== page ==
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Marks

Hotel4
110 Bath Street Glasgow G2 2EN United Kingdom
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Hotel Marks

Description

Address

110 Bath Street, G2 2EN, Glasgow United Kingdom | Show on map
Telephone: +44(141)3530800 | Fax:+44(141)3530900 | Official Homepage

Payment

  • EC/ Maestro/ Debit card
  • American Express
  • Mastercard
  • Visa

Top 9 Features

  • WiFi
  • Parking
  • TV
  • A/C
  • Terrace
  • Pool
  • Spa
  • Hotel bar
  • Safe

Room features

  • Bathroom with bathtub,
  • Bathroom with shower,
  • Television,
  • Hairdryer,
  • Central heating,
  • Tea/ coffeemaker,
  • Satellite TV,
  • Desk,
  • Telephone,
  • Cable TV,
  • Internet,
  • WiFi in the rooms

Hotel features

  • Entrance hall/ lobby,
  • Express check-in/ out,
  • Elevator,
  • TV lounge,
  • Porter service,
  • Hotel bar,
  • Hotel safe,
  • Child/ Baby Cot,
  • Non-smoking rooms,
  • PC with Internet,
  • Restaurant,
  • 24-hour reception,
  • Wheelchair accessible,
  • Laundry service,
  • WiFi in Lobby,
  • Room service,
  • 24-hour room service,
  • Hypoallergenic rooms,
  • Concierge

Sports Facilities

  • Bike Rental,
  • Billiards,
  • Golf Course,
  • Fitness/ Aerobics,
  • Squash,
  • Badminton,
  • Horse riding,
  • Indoor tennis court,
  • Tennis Court

Rating Overview
Overall rating trivago Rating Index™ based on 2143 reviews across the web
81/100

The tRI™ takes available rating sources from across the web and uses an algorithm to aggregate them, providing a dependable and impartial score. Learn more
  • trivago (2) 2 reviews
    50/100
  • other sources (1345) 1345 reviews
    80/100
Reviews Marks
Powered bytrivago
Average Marks for Marks
Reviewed June 2012 by angie83
Marks Hotel is located in Glasgow city Centre, providing great transport access via both main train stations, Glasgow Subway, various local and national bus routes from the main station including transfers to the International Airport. Its proximity to the shopping areas of Buchanan Street and Sauchiehall Street as well as the various bars and restaurants in Royal Exchange Square and Candleriggs Market area make it ideal for someone ...
Reviews more than 5 years old Marks
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Marks Hotel Glasgow
Reviewed August 2008 by Juleshobs
Having to travel from time to time for work I recently found myself having to spend the best part of a week in Glasgow and in need of somewhere to lay my weary head at the end of the day and Marks hit the spot in terms of distance from the office and located right in the middle of the city centre with shops and bars a few minutes walk away. Now I am not particularly fussy on where I stay and to be honest really dont have a huge say in the ...
81 out of 100 based on 2166 reviews
Buchanan Street

Buchanan Street

Buchanan Street, with nearby Sauchiehall and Argyle Streets are sometimes nicknamed the “Golden Z”, as it is here that you will find most High Street names and it is here that Glasgow’s reputation as the UK’s second largest retail centre comes from. In Buchanan Street itself, visitors will find the Buchanan Galleries, the Prices Square Shopping Centre, the first House of Fraser and the only Apple Store in Scotland. The Royal Concert Hall is also in Buchanan Street, within the Buchanan Galleries building. After extensive refurbishment in 2000, the street is today paved in granite and entirely pedestrian. There are a number of transport links to the street, with Buchanan Bus Station at the top, the Queen Street train station as well as a metro station further down. Architecturally, the street is characterised by a mixture of Victorian architecture and modern design, with red sandstone the dominant building material. In 2008, Buchanan Street won the Academy of Urbanism 'Great Street Award'.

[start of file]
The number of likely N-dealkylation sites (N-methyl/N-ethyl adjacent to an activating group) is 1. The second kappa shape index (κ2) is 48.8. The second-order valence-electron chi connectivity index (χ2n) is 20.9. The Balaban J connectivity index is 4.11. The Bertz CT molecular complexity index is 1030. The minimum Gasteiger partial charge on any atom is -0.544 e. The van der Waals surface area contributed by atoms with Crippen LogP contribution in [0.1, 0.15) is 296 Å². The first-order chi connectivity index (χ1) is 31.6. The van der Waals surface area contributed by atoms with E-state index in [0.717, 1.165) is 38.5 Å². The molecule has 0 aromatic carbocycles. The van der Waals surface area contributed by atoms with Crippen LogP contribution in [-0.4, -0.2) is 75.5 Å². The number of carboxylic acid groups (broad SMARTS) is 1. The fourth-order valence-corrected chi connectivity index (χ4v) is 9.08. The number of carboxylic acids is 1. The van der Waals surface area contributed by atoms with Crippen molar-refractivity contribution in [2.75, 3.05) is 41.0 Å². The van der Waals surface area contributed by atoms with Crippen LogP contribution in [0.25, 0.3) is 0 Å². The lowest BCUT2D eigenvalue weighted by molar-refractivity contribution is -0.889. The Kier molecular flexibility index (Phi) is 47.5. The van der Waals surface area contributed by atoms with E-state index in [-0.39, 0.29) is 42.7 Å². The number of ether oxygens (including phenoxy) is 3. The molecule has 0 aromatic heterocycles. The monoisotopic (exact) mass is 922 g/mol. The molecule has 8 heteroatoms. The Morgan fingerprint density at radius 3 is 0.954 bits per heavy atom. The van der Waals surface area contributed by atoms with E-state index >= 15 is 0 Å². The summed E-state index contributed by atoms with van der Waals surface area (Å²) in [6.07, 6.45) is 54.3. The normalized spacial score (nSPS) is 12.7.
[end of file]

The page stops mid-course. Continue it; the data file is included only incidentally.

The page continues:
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Willow Tea Room

Willow Tea Room

The Willow Tea Room in Sauchiehall Street, Glasgow, was designed by one of the UK’s foremost designers Charles Rennie Mackintosh. He was part of the Arts and Crafts Movement and worked around the turn of the 20th century. It was called “willow” to reflect “saugh” in the name of the street from the Scots word for willow. The Willow Tea Room commission in 1904 came from Kate Cranston, a doyenne of the newly fashionable idea of a tea room, for whom he did a number of designs. Mackintosh designed every aspect, the exterior, interior, menus, waitresses’ dresses, crockery and cutlery. The highlight is the Room de Luxe with its bay window, silver-coloured furniture, leaded glass decoration, and his trademark high-back chairs. Primarily intended as a ladies’ tea room it was in contrast to the darker wood-panelled Gallery with billiards and a smoking area for men. The exterior is asymmetric with curves and recesses reflecting the ideas of Art Nouveau. Today after many changes of ownership the Tea Room has been restored to its original function and in Mackintosh’s style. It is open from 9am to 5pm Monday to Saturday and 11am to 4.15pm Sunday, and is also available for private hire.

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